Blockchain and cryptocurrency adoption is growing at incredible speeds, and now it may be associated with growing something else.
Computing giant IBM sent a proposal to British Columbia regarding the use of blockchain to regulate the growth and distribution of marijuana as the province completes its framework to legalize the drug. Canada has announced plans to legalize weed by July 1, 2018, and multiple provinces have either revealed unique regulations or, at the very least, announced they have begun to work on them.
IBM submitted a four-page proposal to B.C.’s provincial government that offers up blockchain technology as a way to best prepare for what analysts estimate will become a billion-dollar market.
“IBM suggests Blockchain is an ideal mechanism in which BC can transparently capture the history of cannabis through the entire supply chain, ultimately ensuring consumer safety while exerting regulatory control–from seed to sale,” reads the proposal.
The reasoning behind blockchain integration into the marijuana market is the same for why blockchain gets involved in food or pharmaceutical distribution, says IBM. The core of the supply chains are very similar, starting with the health and safety of consumers and trickling down into preventing fraud and creating a foundation of transparency in which the government can base regulations in.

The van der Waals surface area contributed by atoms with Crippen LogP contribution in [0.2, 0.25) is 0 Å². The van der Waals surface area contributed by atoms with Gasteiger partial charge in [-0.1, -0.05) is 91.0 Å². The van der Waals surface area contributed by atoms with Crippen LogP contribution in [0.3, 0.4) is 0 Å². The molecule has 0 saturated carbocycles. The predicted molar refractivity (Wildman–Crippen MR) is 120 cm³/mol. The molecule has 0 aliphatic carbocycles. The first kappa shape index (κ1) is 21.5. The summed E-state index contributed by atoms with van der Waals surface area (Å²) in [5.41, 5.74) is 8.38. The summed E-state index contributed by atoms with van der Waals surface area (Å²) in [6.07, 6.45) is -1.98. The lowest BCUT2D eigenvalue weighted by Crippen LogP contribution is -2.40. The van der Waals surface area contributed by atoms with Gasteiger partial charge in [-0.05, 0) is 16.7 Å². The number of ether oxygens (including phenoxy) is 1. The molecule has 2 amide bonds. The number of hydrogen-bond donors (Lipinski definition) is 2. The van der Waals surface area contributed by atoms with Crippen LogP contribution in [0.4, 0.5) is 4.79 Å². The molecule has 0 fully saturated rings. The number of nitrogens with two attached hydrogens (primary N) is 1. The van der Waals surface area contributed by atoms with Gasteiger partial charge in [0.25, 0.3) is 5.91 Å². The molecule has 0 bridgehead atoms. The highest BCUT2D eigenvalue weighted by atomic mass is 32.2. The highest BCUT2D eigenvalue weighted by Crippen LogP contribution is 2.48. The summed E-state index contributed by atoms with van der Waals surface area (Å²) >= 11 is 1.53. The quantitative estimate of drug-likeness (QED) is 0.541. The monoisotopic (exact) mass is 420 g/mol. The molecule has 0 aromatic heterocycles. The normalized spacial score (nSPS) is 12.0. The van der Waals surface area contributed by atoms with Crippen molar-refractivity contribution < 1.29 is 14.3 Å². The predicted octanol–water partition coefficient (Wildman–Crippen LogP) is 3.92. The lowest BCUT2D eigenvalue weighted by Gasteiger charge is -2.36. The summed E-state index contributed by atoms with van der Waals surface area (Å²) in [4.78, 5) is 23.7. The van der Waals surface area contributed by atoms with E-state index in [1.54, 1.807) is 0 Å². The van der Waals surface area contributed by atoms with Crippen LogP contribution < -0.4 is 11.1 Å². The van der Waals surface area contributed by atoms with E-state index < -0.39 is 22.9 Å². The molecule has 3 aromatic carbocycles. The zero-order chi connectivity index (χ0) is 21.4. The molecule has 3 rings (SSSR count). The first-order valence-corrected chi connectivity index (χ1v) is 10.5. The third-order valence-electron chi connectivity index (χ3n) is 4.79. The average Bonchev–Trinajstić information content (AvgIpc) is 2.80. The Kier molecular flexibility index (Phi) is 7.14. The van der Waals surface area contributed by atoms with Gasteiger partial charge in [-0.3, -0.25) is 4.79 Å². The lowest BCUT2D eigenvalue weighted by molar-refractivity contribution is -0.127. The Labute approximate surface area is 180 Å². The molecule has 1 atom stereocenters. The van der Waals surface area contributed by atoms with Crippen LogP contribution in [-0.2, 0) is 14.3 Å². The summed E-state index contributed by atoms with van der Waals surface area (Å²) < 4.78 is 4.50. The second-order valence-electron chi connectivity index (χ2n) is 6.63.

Blockchain is based on the idea of having one identifiable ledger for every single transaction. IBM argues that by having one distributed ledger, governments can gain greater visibility and optimization, perhaps through open-sourced comments from the public, who will also have viewing access to that ledger.
Consumer assurance, on the other hand, is greatly improved through the traceability and distribution of products through the chain. If a bad product enters, it will easily be picked up and identified, then the method as to how that product came into existence will be investigated and fixed.
In short, blockchain helps the B.C. government maintain pricing, selling and sourcing of marijuana. Growers can use the technology to control inventory and project analytics. Government-controlled retailers—like those Ontario is planning—can use blockchain to gather insights and create better selling strategies.
Companies have tried to combine the blockchain and legal marijuana industries before. Paragon, based in California, announced a partnership with a blockchain company to create a verifiable and transparent cannabis database.
IBM’s proposal is merely that—a proposal. There is no indication that it will be accepted, or even that the B.C. government is looking for this kind of solution. Blockchain is an emerging technology and IBM simply wanted to send something in that may catch the government’s eye.